Abstract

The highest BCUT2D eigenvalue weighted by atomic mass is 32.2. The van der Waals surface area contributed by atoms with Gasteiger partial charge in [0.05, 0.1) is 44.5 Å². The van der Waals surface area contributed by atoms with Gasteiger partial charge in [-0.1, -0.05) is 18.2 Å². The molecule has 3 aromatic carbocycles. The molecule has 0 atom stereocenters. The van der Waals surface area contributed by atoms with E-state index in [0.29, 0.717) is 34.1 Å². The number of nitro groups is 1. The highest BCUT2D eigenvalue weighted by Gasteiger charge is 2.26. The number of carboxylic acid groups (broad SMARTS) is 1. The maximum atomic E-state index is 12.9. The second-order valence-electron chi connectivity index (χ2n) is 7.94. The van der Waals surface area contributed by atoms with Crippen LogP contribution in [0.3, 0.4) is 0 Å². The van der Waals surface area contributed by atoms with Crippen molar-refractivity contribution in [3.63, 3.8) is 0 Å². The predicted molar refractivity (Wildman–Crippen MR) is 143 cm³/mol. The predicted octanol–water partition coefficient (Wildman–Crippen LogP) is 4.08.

Seaward-dipping reflectors (SDRs) have long been recognized as a ubiquitous feature of volcanic passive margins, yet their evolution is much debated, and even the subject of the nature of the underlying crust is contentious. This uncertainty significantly restricts our understanding of continental breakup and ocean basin–forming processes. Using high-fidelity reflection data from offshore Argentina, we observe that the crust containing the SDRs has similarities to oceanic crust, albeit with a larger proportion of extrusive volcanics, variably interbedded with sediments. Densities derived from gravity modeling are compatible with the presence of magmatic crust beneath the outer SDRs. When these SDR packages are restored to synemplacement geometry we observe that they thicken into the basin axis with a nonfaulted, diffuse termination, which we associate with dikes intruding into initially horizontal volcanics. Our model for SDR formation invokes progressive rotation of these horizontal volcanics by subsidence driven by isostasy in the center of the evolving SDR depocenter as continental lithosphere is replaced by more dense oceanic lithosphere. The entire system records the migration of >10-km-thick new magmatic crust away from a rapidly subsiding but subaerial incipient spreading center at rates typical of slow oceanic spreading processes. Our model for new magmatic crust can explain SDR formation on magma-rich margins globally, but the estimated crustal thickness requires elevated mantle temperatures for their formation.

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